Talking Manifestos in Waterford

Last weekend, I was over in Ireland at the Waterford Harvest Festival with my Wind&Bones co-collaborator Dr Hannah Stevens. The Harvest Festival is a festival of “food done right” run by the brilliant social enterprise GIY. We were working all weekend at the festival, talking to the public and harvesting stories about their own relationships with food.

On the Sunday, we were up at GIY’s GrowHQ outside of the centre of town, running a workshop with Dr Sarah Prosser on the art of manifesto writing. Working with a group of local farmers, policy-makers and activists, we spent an intensive — and very rainy — Sunday morning collaborating on a new manifesto for sustainable food in Waterford.

Sarah heads up Waterford’s Bioregional Weaving Lab, one of a series of initiatives from the global changemaker NGO Ashoka. The Bioregional Weaving Labs are a series of more than twenty-five international systems-change organisations working to rethink, reimagine and restructure our relationships with land, community, food, and place.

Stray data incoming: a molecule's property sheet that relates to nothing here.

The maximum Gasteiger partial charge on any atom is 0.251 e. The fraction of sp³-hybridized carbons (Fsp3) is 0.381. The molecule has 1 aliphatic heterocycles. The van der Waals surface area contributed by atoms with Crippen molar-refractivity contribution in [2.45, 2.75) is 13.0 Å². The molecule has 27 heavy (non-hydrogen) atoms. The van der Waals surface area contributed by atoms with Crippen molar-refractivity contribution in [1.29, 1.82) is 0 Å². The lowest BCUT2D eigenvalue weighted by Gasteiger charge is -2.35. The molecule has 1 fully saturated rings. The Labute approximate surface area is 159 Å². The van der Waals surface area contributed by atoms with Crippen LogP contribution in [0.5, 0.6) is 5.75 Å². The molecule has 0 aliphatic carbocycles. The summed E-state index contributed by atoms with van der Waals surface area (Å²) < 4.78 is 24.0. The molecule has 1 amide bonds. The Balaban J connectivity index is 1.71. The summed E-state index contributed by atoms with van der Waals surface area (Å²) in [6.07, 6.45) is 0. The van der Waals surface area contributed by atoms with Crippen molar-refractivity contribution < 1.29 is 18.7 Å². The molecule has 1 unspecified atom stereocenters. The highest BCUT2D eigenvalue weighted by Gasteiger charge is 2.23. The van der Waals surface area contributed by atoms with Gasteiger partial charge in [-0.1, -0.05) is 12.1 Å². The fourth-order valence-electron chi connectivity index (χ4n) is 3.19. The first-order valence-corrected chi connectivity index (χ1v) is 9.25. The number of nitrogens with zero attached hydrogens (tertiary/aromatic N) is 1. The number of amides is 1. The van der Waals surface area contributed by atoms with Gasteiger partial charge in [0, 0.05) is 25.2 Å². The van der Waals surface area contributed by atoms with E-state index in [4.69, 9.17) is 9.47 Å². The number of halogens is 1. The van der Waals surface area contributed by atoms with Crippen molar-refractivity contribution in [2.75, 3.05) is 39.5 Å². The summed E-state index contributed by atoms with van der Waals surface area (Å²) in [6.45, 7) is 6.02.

It was a morning of riotous good fun. We started by exploring the manifesto as a literary form. Then participants worked on crafting individual manifestos. Finally, we used Commonland’s “four returns” — social capital, natural capital, financial capital and inspiration — as a framework for bringing together the biggest ideas in the room. By the end of the session, the rain outside had almost stopped, and we had a very rough draft of a manifesto to provoke, engage and set out a vision of one possible future.

We got great feedback from the workshops (one participant, as he left, said he was glad to be leaving feeling productively frustrated, because he hadn’t realised he cared that much about the issues we were exploring). And we’re looking forward to seeing how the draft grows and develops, and turns into a document that might bring about real change.

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